ANIMALS

Touching Love Bond! Hero Pit Bull Saves Foster Mom From Rattlesnake

Never before has Nellie been characterized as brave. The most common traits used to describe the homeless pit bull up until recently were fear, protection, shyness, or caution.

But everything changed when Nellie, a 5-year-old foster girl, stepped in front of a rattlesnake while hiking in a Texas state park, saving her foster mother Jane Taylor from a snakebite.
When she was a year old, Nellie was saved from a California shelter by the Final Frontier Rescue Project, a small volunteer-run organization in Texas. Then, for years, she moved around from kennel to kennel until she met Taylor six months ago.

Nellie came to me a little overweight, which made her really cute, according to Taylor, who spoke to The Dodo. She was referred to by us as “our little potato bag. However, that wasn’t how she really looked. As a result of our efforts, she has grown to weigh 45 pounds and is now a pocket pit bull.
When she first arrived at her temporary residence, Nellie was scared of loud noises, unfamiliar people, and odd animals. She feared being touched by others and was possessive of her toys. However, Nellie started to accept her new life due to the influence of her foster mother.

Nellie later showed off how much she had grown on a sunny March day.

We made a hike-up to this enormous granite dome.

On our route from the stroll back to the car, we were traveling through a region that isn’t typically passed,” Taylor said. I only heard the snake before stopping and screaming; I didn’t even see the snake.

Before I could even move or turn around, she dashed from behind me and landed on top of the snake, continued Taylor. Taylor continued, “It was almost as if Nellie was on it, saying, ‘I got this one, Mom, keep going.

Nellie was bit in the face not long after the fight started. The snake was taken away from the hurt dog by a hiker friend who covered it with his jacket and put it on.
Nellie refused to walk and was not moving, so Taylor and her friend picked her up and carried her down the mountain.Taylor recalled, “When we put her in the car, her eyes were closed, her head was tilted back, and her mouth was open. She wasn’t “awooing” in pain, but it was obvious that she was upset.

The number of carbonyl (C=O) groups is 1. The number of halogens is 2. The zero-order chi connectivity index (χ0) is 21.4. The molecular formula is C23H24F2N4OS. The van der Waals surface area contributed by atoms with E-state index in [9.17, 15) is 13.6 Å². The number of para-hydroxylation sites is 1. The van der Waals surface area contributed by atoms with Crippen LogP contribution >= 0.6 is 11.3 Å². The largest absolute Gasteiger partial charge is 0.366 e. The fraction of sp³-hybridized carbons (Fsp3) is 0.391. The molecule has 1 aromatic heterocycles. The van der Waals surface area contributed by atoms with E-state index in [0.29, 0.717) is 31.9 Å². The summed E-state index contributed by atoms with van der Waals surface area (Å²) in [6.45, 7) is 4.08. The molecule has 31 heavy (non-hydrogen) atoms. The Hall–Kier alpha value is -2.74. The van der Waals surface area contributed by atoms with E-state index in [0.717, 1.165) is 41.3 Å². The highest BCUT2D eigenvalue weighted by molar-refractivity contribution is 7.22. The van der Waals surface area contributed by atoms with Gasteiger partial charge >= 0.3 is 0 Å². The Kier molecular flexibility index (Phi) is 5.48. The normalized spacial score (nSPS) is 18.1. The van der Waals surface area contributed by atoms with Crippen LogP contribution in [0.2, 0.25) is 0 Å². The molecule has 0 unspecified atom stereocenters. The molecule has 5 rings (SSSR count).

Taylor said, “I knew I had to get her to the vet right now.

Two vials of antivenom were administered to Nellie, along with treatment for the bite site, and she was put to bed rest. The valiant dog is quickly recovering as a result of everyone’s quick actions.
Taylor remarked, “She’s a tough dog. After two days, “she was chasing squirrels again.”

Nellie is now ready to go on and find a long-term residence because she is recovering.

Nellie needs a more structured environment to feel at ease, and Taylor is preparing to fly to Hawaii to take care of her elderly parents.

Taylor added that after some time of decompression, the woman had begun to appreciate how much fun life can be. She just loses it whenever we have visitors. She understands it’s time to play when the dogs show up. She now doesn’t feel possessive because she has so many toys.
“She’s so lovely and simply wants to make you happy,” Taylor remarked. She frequently contacts you, says she.

Nellie’s bravery will always be remembered by Taylor, and if given the chance, she has a promising future, in Taylor’s opinion.

“Nellie was protecting you,” Taylor said, “and that’s what everyone says first.” And she might have easily done so since when she’s out for a stroll, she really pays attention to anything or anyone she doesn’t like.
The idea that she would do something for me is incredibly special, she added.

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